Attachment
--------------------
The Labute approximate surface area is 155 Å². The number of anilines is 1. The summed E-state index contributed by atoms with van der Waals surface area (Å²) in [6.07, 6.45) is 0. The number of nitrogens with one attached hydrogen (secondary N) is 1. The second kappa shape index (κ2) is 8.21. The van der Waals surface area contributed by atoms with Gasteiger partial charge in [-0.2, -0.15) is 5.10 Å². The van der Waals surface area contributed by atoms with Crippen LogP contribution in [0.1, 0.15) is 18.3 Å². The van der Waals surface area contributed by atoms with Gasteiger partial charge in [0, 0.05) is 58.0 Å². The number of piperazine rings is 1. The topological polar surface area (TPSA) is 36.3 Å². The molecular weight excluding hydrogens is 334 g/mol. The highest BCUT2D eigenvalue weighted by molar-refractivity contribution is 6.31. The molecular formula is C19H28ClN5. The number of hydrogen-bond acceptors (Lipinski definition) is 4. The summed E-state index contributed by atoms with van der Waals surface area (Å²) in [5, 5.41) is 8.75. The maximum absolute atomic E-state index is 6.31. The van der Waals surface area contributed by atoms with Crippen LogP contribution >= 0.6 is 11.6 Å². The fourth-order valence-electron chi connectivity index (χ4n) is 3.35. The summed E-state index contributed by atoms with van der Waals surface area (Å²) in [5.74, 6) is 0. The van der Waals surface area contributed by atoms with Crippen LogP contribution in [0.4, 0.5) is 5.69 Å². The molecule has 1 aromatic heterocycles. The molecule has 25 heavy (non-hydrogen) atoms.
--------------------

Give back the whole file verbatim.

The Labute approximate surface area is 155 Å². The number of anilines is 1. The summed E-state index contributed by atoms with van der Waals surface area (Å²) in [6.07, 6.45) is 0. The number of nitrogens with one attached hydrogen (secondary N) is 1. The second kappa shape index (κ2) is 8.21. The van der Waals surface area contributed by atoms with Gasteiger partial charge in [-0.2, -0.15) is 5.10 Å². The van der Waals surface area contributed by atoms with Crippen LogP contribution in [0.1, 0.15) is 18.3 Å². The van der Waals surface area contributed by atoms with Gasteiger partial charge in [0, 0.05) is 58.0 Å². The number of piperazine rings is 1. The topological polar surface area (TPSA) is 36.3 Å². The molecular weight excluding hydrogens is 334 g/mol. The highest BCUT2D eigenvalue weighted by molar-refractivity contribution is 6.31. The molecular formula is C19H28ClN5. The number of hydrogen-bond acceptors (Lipinski definition) is 4. The summed E-state index contributed by atoms with van der Waals surface area (Å²) in [5, 5.41) is 8.75. The maximum absolute atomic E-state index is 6.31. The van der Waals surface area contributed by atoms with Crippen LogP contribution >= 0.6 is 11.6 Å². The fourth-order valence-electron chi connectivity index (χ4n) is 3.35. The summed E-state index contributed by atoms with van der Waals surface area (Å²) in [5.74, 6) is 0. The van der Waals surface area contributed by atoms with Crippen LogP contribution in [0.4, 0.5) is 5.69 Å². The molecule has 1 aromatic heterocycles. The molecule has 25 heavy (non-hydrogen) atoms.